But in order to really admire the abundant yet tiny blooms, I like to rub my nose and elbows with the honey-bees, moths, ladybugs, butterflies and even aphids.  Most tolerate my intrusion with very good humor – i.e. they ignore me.  So I am able to photograph close-up.












I cannot live without the blues, blue and more blue.
























As well as apricot, and pink, raspberry and tangerine …












Aubergine has a lovely dark spot in my heart and garden.












Check out the golden aphids (and the ladybug devouring them) on the stems of the orange-crimson annual:












And my statue “Garden Grace”  herself ~















wild rosehips

and mine

belong to

a summer garden



ag ~ August 2013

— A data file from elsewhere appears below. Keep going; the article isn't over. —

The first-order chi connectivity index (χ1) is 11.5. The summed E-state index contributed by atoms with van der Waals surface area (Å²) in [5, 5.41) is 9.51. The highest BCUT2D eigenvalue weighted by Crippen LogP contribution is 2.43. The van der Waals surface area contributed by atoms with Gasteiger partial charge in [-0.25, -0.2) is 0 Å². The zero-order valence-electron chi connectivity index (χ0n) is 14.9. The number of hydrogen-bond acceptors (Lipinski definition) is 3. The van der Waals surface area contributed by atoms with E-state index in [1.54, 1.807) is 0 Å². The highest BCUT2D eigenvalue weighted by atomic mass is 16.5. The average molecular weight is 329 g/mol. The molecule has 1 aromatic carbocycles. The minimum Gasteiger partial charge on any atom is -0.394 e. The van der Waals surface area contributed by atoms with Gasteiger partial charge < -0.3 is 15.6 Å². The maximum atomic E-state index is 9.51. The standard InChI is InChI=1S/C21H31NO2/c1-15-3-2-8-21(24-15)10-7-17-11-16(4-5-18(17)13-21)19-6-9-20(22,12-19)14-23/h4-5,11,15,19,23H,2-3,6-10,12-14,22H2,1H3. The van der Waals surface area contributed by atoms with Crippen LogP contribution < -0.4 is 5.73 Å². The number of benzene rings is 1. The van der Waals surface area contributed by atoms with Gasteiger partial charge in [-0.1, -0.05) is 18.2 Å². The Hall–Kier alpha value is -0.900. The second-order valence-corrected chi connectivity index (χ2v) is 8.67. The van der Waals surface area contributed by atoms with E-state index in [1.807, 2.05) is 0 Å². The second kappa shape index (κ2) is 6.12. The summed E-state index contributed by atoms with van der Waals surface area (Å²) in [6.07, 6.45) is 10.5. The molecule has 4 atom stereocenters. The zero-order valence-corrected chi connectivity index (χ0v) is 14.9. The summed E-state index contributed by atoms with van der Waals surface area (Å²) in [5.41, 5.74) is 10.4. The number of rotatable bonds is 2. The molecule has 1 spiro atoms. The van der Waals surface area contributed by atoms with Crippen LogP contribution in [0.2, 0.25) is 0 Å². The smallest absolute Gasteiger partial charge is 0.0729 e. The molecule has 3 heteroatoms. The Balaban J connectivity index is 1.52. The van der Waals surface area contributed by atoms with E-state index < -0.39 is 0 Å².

wind and wildflowers

not for long
all the doubts
that spindle
on the legs of
a newborn fawn

not for long
rising in the compost
of a late autumn

not for long
the egret’s flight legs
tucked in
to compress its center
of gravity

not for long
the orb-weaver’s 
perfect web
bending the morning light
into beads of dew

not for long
an evening that begins
with the brilliance
of one star
long gone

not for long
the dance
of heat lightning
on the meadow’s
queen anne’s lace

not for long 
the darkness  
between the kindle
of a firefly’s 

not for long
the lost stories 
of the wind
and wildflowers
in my heart

ag ~ June 2013